Despite its name, the primary goal of the Affordable Care Act was to expand health care coverage to millions of Americans who had been uninsured. And while it’s done that — 15 million non-elderly adults have gained coverage — making that insurance “affordable” remains a significant challenge.
Government subsidies for enrollees with incomes below 400 percent of the federal poverty level were designed to help with that, but rising premiums and high deductibles mean that getting health care coverage and treatment remains a financial burden for many Americans. A new study from the Urban Institute shows just how high the toll can be.
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The study found that the median single enrollee earning between $35,310 and $47,080, or a family of four earning between $72,750 and $97,000, will spend almost 15 percent of their income next year on Obamacare insurance premiums and out-of-pocket costs in 2016, even with federal government subsidies. The percentages increase for those with worsening health and those over age 45. And 10 percent of people in the income range the Urban Institute researchers looked at, between 200 percent and 500 percent of the federal poverty level, will spend more than 21 percent of their income on health care costs.
Although there’s no objective standard for how much people should spend on health care, “a lot of people make the judgment that it’s unaffordable and that makes a real impact,” says Matthew Buetggens, a senior research associate at the Urban Institute and co-author of the study. A Kaiser Family Foundation survey found that cost is the main reason the uninsured give for why they lack coverage.
Those costs could become a threat to the Obamacare program overall. “The affordability of marketplace premiums and out-of-pocket limits need to be further addressed to reduce the risk that enrollment and reductions in the number of uninsured will be well below the law’s objectives,” the report reads.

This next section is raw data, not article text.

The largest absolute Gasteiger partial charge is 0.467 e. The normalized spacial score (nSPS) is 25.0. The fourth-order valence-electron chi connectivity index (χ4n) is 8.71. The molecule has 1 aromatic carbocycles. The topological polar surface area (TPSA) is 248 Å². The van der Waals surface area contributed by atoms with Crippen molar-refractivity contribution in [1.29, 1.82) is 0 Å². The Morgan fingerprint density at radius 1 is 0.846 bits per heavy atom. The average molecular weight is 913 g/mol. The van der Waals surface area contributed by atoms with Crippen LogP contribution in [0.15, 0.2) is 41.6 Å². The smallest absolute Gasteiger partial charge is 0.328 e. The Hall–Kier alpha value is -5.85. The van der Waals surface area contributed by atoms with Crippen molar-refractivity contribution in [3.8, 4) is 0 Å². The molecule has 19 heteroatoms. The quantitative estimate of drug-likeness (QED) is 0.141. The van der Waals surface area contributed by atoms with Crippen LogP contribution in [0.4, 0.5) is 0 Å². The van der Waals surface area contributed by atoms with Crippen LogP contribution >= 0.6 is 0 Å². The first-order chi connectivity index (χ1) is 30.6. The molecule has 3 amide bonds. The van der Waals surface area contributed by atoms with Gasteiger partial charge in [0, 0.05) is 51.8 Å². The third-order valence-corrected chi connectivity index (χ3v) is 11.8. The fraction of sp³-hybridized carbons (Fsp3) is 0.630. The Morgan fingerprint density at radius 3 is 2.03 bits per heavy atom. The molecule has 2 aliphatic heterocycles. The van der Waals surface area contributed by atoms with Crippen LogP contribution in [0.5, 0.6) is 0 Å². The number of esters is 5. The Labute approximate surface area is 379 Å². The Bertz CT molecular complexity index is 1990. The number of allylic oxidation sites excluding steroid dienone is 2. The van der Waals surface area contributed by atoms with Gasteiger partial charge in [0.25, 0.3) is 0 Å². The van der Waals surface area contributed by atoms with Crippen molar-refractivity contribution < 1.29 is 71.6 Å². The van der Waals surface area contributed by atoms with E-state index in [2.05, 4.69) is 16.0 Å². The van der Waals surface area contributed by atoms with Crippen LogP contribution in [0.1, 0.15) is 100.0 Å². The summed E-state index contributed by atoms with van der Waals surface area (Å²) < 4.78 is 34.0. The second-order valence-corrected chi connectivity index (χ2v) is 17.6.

The health care law created penalties for not signing up, and those fees rose this year and will climb again next year. But once the penalties flatten, if the cost of health care continues growing, more people will face financial pressure to drop out of the exchange, Buetggens says: “It’s going to be a gradual decrease in enrollment, but it’s definitely real.”
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Some progress has been made toward making Obamacare actually affordable, though. The Urban Institute report finds that 17.3 percent of non-elderly adults said they had problems paying their medical bills in 2015, down from 22 percent in 2013.
Of course, steeper health care costs aren’t just limited to those covered by Obamacare — people with employer-based plans are also going to see larger premiums and out-of-pocket costs next year.
According to an analysis from the employee benefits consultancy Aon Hewitt, the combined premium and out-of-pocket costs for employees are going to be more than $5,000 for the first time next year. For workers who make $50,000 or less annually, that means health care costs will account for about 10 percent of their income. But in general, those with employer-based plans, especially for plans offered by large employers, the premiums and out-of-pocket costs are lower than for those with Obamacare.
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